You may not catch it right away, but Jesus is actually taking on patriarchy here. In her ground-breaking book In Memory of Her, Elizabeth Schüssler Fiorenza describes it this way:
Divorce is necessary because of the male’s hardness of heart, that is, because of men’s patriarchal mind-set and reality…However, Jesus insists, God did not intend patriarchy but created persons as male and female human beings. It is not woman who is given into the power of man in order to continue “his” house and family line, but it is man who shall sever connections with his own patriarchal family and “the two persons shall become one sarx (body/flesh)”… The [Genesis] passage is best translated as “the two persons—man and woman—enter into a common human life and social relationship because they are created as equals.”
Jesus is protesting the way that patriarchal privilege has so casually and easily driven a wedge into the unity and equality originally intended for men and women and for marriage.
He is not intending to create an absolute prohibition of divorce. He acknowledges that it is an unfortunate fact of life. But he wants to level the playing field. And he also wants to make sure that no one enters into divorce lightly or with unrealistic expectations.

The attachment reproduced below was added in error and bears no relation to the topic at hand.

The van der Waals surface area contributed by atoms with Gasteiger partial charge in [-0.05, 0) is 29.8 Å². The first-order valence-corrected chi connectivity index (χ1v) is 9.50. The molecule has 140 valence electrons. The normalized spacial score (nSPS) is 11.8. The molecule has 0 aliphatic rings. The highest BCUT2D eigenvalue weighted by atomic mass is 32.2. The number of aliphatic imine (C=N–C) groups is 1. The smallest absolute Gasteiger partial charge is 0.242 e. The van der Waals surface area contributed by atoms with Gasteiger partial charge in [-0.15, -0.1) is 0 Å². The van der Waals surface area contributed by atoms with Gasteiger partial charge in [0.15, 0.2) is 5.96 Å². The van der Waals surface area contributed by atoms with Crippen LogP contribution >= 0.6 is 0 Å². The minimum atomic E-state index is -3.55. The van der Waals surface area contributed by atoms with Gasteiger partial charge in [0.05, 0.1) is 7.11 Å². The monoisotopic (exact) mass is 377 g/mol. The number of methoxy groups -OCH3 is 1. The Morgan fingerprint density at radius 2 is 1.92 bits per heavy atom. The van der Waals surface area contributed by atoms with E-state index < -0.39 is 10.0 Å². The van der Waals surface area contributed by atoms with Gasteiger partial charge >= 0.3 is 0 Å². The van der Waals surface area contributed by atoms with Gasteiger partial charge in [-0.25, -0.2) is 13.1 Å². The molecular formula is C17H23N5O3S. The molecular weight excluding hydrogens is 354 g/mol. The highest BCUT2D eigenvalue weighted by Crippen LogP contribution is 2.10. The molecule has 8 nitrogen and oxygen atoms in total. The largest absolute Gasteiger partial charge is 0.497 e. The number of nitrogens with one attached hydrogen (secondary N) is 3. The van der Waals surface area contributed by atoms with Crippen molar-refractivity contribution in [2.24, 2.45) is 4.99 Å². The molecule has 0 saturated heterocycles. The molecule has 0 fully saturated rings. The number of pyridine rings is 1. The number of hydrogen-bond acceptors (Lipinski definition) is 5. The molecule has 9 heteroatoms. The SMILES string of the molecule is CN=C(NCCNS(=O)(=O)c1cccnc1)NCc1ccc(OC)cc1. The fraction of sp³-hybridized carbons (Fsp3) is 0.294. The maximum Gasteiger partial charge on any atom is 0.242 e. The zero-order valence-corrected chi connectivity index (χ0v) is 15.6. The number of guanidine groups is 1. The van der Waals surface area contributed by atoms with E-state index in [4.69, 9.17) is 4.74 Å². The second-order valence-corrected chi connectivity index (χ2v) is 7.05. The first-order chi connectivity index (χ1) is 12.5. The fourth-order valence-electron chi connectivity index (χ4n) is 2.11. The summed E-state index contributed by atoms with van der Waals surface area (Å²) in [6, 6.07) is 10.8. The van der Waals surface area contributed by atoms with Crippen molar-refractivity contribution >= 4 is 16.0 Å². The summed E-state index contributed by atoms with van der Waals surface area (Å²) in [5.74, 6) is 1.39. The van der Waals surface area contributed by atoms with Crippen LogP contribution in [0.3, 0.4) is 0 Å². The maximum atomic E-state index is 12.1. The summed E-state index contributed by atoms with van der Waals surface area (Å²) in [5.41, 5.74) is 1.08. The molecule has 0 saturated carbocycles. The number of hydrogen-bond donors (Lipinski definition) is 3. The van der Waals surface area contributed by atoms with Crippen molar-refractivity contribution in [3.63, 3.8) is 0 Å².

He makes it clear that those who remarry after divorcing will bring a certain amount of spiritual and emotional baggage to their new relationship whether they realize it or not. They will be “committing adultery” in the sense that they are no longer remaining faithful to the original relationship, and some part of their mind and heart will always know that.
I don’t think Jesus is so much describing a continuous state of sin here as he is acknowledging the reality of the pain of broken relationships. He applies this understanding to both men and women. And it’s important to note that he doesn’t tell people to stay in relationships where they are being abused or broken or even simply neglected. It’s important to remember, too, that Jesus is the one who can heal the brokenness, ease the pain and forgive the sin that every divorce brings with it.
Jesus is trying to make it clear to both the Pharisees and his disciples that, in God’s eyes, the central problem with their understanding of the divorce law in Deuteronomy is that the whole thing is based on men treating women as objects, and that even if you restore equality to the relationship and level the power dynamics, treating people as things will always drive a wedge into the relationship.